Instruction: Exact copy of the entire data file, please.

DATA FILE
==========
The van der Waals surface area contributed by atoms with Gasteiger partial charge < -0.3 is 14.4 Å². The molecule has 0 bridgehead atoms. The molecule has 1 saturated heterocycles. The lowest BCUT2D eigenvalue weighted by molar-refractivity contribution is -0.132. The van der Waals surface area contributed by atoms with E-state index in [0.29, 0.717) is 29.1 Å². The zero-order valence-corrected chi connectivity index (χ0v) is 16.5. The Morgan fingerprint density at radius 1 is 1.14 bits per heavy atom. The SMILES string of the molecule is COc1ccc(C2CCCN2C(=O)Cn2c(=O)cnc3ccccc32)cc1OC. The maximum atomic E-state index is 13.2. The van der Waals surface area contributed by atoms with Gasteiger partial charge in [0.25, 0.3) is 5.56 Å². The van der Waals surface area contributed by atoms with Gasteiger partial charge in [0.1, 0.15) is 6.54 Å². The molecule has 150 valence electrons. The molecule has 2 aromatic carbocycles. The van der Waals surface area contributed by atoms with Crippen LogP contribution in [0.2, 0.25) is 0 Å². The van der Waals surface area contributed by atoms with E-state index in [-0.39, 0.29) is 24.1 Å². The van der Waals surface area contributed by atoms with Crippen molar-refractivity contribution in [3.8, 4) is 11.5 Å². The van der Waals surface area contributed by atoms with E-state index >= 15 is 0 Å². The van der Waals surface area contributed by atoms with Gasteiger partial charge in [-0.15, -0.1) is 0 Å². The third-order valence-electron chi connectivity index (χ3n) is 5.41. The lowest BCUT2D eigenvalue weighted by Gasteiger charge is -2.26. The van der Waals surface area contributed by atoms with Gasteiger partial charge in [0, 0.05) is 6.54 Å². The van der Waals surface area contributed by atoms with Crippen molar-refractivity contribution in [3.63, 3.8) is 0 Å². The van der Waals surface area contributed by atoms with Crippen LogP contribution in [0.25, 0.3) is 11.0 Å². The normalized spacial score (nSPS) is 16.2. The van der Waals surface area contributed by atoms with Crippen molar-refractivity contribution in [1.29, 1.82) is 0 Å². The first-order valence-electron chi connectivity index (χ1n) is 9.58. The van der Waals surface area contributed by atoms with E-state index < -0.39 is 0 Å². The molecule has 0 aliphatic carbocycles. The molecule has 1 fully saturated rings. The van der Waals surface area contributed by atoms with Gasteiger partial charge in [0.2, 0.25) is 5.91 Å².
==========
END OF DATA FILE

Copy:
The van der Waals surface area contributed by atoms with Gasteiger partial charge < -0.3 is 14.4 Å². The molecule has 0 bridgehead atoms. The molecule has 1 saturated heterocycles. The lowest BCUT2D eigenvalue weighted by molar-refractivity contribution is -0.132. The van der Waals surface area contributed by atoms with E-state index in [0.29, 0.717) is 29.1 Å². The zero-order valence-corrected chi connectivity index (χ0v) is 16.5. The Morgan fingerprint density at radius 1 is 1.14 bits per heavy atom. The SMILES string of the molecule is COc1ccc(C2CCCN2C(=O)Cn2c(=O)cnc3ccccc32)cc1OC. The maximum atomic E-state index is 13.2. The van der Waals surface area contributed by atoms with Gasteiger partial charge in [0.25, 0.3) is 5.56 Å². The van der Waals surface area contributed by atoms with Gasteiger partial charge in [0.1, 0.15) is 6.54 Å². The molecule has 150 valence electrons. The molecule has 2 aromatic carbocycles. The van der Waals surface area contributed by atoms with Crippen LogP contribution in [0.2, 0.25) is 0 Å². The van der Waals surface area contributed by atoms with E-state index in [-0.39, 0.29) is 24.1 Å². The van der Waals surface area contributed by atoms with Crippen molar-refractivity contribution in [3.8, 4) is 11.5 Å². The van der Waals surface area contributed by atoms with E-state index >= 15 is 0 Å². The van der Waals surface area contributed by atoms with Gasteiger partial charge in [-0.15, -0.1) is 0 Å². The third-order valence-electron chi connectivity index (χ3n) is 5.41. The lowest BCUT2D eigenvalue weighted by Gasteiger charge is -2.26. The van der Waals surface area contributed by atoms with Gasteiger partial charge in [0, 0.05) is 6.54 Å². The van der Waals surface area contributed by atoms with Crippen molar-refractivity contribution in [3.63, 3.8) is 0 Å². The van der Waals surface area contributed by atoms with Crippen LogP contribution in [0.25, 0.3) is 11.0 Å². The normalized spacial score (nSPS) is 16.2. The van der Waals surface area contributed by atoms with Crippen molar-refractivity contribution in [1.29, 1.82) is 0 Å². The first-order valence-electron chi connectivity index (χ1n) is 9.58. The van der Waals surface area contributed by atoms with E-state index < -0.39 is 0 Å². The molecule has 0 aliphatic carbocycles. The molecule has 1 fully saturated rings. The van der Waals surface area contributed by atoms with Gasteiger partial charge in [0.2, 0.25) is 5.91 Å².